With their top two players and four starting pitchers back, they’re excited about this spring and hoping to end their streak of three straight losing seasons.

“We’ve had two or three years here where we’ve been down,” said P-O coach Doug Sankey, who is going into his 19th season, “so looking to get back to where we were the last 15 years.”

Derek Shaw and Logan Williamson will lead the way.

Shaw is a four-year starter at catcher, and Williamson is a three-year starter at shortstop. They were also the team’s leading hitters in 2015 as Shaw hit .423 and Williamson hit .475 with nine extra base hits.

Isaac Knepp, Josh Earnest, Gage Coudriet and Cam Domblisky are the team’s returning starting pitchers.

State College

Allen has high expectations for his team.

But he’s also staying realistic — the Little Lions must replace seven starters from last season’s team, which won 19 games, captured its third straight District 6 Class AAAA title and advanced to the PIAA quarterfinals.

“Between having newer guys and all of us getting adjusted to each other, I absolutely would like to contend for the District 6 title,” Allen said. “But I also am realistic in that there’s probably going to be an adjustment period.”

Still, State College has talent back.

Shortstop Chris Adams, outfielder Brandon Raquet, pitchers Bailey Ishler and Tristan Ballenger and first baseman and pitcher Tucker Triebold all played key roles last season. Allen said he plans to use Raquet sparingly early in the season as he works back from an injury.

Ishler, a right-hander, heads into his senior year after serving as one of the team’s top pitchers each of the last two years. Ballenger, a lefty, turned in an impressive junior campaign, too.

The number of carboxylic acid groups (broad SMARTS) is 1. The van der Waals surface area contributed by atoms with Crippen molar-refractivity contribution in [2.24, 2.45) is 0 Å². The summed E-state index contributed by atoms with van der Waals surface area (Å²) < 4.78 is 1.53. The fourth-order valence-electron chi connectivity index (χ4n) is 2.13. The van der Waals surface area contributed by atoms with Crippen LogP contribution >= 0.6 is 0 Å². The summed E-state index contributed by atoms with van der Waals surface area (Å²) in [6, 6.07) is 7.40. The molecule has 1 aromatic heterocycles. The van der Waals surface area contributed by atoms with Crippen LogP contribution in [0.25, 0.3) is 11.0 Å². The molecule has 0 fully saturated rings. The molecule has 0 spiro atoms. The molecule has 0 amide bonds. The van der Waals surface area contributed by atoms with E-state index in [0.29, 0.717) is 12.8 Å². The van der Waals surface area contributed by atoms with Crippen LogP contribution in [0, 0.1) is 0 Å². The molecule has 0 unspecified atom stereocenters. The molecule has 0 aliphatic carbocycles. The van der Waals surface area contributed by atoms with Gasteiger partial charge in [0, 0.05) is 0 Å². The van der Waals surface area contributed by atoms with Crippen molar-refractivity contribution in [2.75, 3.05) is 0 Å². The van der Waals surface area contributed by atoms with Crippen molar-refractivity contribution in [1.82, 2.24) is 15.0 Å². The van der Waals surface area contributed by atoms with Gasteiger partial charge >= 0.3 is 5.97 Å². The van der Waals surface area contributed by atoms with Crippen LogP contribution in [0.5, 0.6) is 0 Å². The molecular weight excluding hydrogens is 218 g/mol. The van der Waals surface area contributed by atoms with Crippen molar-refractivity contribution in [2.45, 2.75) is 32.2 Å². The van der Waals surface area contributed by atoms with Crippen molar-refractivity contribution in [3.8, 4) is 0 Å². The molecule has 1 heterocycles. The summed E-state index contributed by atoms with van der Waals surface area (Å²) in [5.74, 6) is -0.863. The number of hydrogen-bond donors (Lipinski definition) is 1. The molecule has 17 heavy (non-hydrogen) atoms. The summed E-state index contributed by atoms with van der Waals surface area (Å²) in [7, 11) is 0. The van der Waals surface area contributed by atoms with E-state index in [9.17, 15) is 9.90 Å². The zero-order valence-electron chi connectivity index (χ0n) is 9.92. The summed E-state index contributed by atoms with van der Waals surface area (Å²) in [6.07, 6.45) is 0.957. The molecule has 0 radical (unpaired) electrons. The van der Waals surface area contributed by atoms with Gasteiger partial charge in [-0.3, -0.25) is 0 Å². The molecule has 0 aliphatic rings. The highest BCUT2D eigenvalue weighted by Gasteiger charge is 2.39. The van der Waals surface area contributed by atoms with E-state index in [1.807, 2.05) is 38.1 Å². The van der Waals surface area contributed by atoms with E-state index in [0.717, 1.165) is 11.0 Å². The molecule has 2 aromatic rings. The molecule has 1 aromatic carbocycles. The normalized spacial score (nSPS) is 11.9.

Allen is concerned with the depth behind Ishler, Ballenger and Triebold this year.

“Those three can’t throw every game,” Allen said. “If I had to pick a weakness, it probably is our pitching staff, where we’re really young and inexperienced.”

St. Joseph’s Catholic Academy

The Wolves spent a week in Cocoa, Fla., during the preseason.

They spent four hours doing position work from the morning to the early afternoon, worked on team concepts for three hours in the evening and spent an 90 minutes at night at the batting cages. They also had two scrimmages.

“It really knocked the rust off of them,” Herman said.

St. Joseph’s is coming off an 8-9 season that ended in the District 6 Class A playoffs.

In the first year of the program, the Wolves didn’t have much depth. At one point, they had 10 players available due to injuries. This season, St. Joseph’s has 21 players.

“We’re going to have talent sitting on the bench and we didn’t have that luxury last year,” Herman said.

Michael Forstmeier, the team’s top returning pitcher and player, turned his ankle in Florida. Herman said Forstmeier’s status is uncertain going into the year.

Ryne Gery: 814-231-4679, @rgery